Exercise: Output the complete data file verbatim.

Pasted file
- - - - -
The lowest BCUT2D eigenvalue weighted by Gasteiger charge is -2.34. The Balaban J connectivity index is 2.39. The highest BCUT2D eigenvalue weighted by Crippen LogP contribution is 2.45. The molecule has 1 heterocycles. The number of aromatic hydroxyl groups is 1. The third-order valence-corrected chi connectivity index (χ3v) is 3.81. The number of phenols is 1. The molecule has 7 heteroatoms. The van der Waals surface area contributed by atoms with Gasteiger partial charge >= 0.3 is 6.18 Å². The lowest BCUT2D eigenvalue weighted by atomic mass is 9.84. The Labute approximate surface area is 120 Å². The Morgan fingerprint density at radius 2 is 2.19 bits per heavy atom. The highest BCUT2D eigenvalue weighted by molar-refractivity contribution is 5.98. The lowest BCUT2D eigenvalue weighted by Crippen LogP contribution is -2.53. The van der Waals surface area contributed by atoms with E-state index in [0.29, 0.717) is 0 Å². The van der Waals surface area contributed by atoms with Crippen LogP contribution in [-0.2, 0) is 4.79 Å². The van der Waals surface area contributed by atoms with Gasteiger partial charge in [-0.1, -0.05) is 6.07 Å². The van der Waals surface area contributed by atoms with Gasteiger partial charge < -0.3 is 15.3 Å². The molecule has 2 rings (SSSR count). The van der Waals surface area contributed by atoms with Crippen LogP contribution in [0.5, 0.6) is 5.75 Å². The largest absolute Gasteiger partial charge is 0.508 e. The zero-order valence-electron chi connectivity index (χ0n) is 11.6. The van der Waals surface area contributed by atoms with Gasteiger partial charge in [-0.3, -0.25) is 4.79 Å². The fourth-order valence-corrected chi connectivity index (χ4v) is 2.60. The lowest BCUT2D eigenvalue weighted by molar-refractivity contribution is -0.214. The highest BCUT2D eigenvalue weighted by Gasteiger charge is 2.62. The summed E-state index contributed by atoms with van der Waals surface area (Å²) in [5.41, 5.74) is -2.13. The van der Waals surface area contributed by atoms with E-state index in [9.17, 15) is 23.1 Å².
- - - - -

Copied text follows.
The lowest BCUT2D eigenvalue weighted by Gasteiger charge is -2.34. The Balaban J connectivity index is 2.39. The highest BCUT2D eigenvalue weighted by Crippen LogP contribution is 2.45. The molecule has 1 heterocycles. The number of aromatic hydroxyl groups is 1. The third-order valence-corrected chi connectivity index (χ3v) is 3.81. The number of phenols is 1. The molecule has 7 heteroatoms. The van der Waals surface area contributed by atoms with Gasteiger partial charge >= 0.3 is 6.18 Å². The lowest BCUT2D eigenvalue weighted by atomic mass is 9.84. The Labute approximate surface area is 120 Å². The Morgan fingerprint density at radius 2 is 2.19 bits per heavy atom. The highest BCUT2D eigenvalue weighted by molar-refractivity contribution is 5.98. The lowest BCUT2D eigenvalue weighted by Crippen LogP contribution is -2.53. The van der Waals surface area contributed by atoms with E-state index in [0.29, 0.717) is 0 Å². The van der Waals surface area contributed by atoms with Crippen LogP contribution in [-0.2, 0) is 4.79 Å². The van der Waals surface area contributed by atoms with Gasteiger partial charge in [-0.1, -0.05) is 6.07 Å². The van der Waals surface area contributed by atoms with Gasteiger partial charge < -0.3 is 15.3 Å². The molecule has 2 rings (SSSR count). The van der Waals surface area contributed by atoms with Crippen LogP contribution in [0.5, 0.6) is 5.75 Å². The largest absolute Gasteiger partial charge is 0.508 e. The zero-order valence-electron chi connectivity index (χ0n) is 11.6. The van der Waals surface area contributed by atoms with Gasteiger partial charge in [-0.3, -0.25) is 4.79 Å². The fourth-order valence-corrected chi connectivity index (χ4v) is 2.60. The lowest BCUT2D eigenvalue weighted by molar-refractivity contribution is -0.214. The highest BCUT2D eigenvalue weighted by Gasteiger charge is 2.62. The summed E-state index contributed by atoms with van der Waals surface area (Å²) in [5.41, 5.74) is -2.13. The van der Waals surface area contributed by atoms with E-state index in [9.17, 15) is 23.1 Å².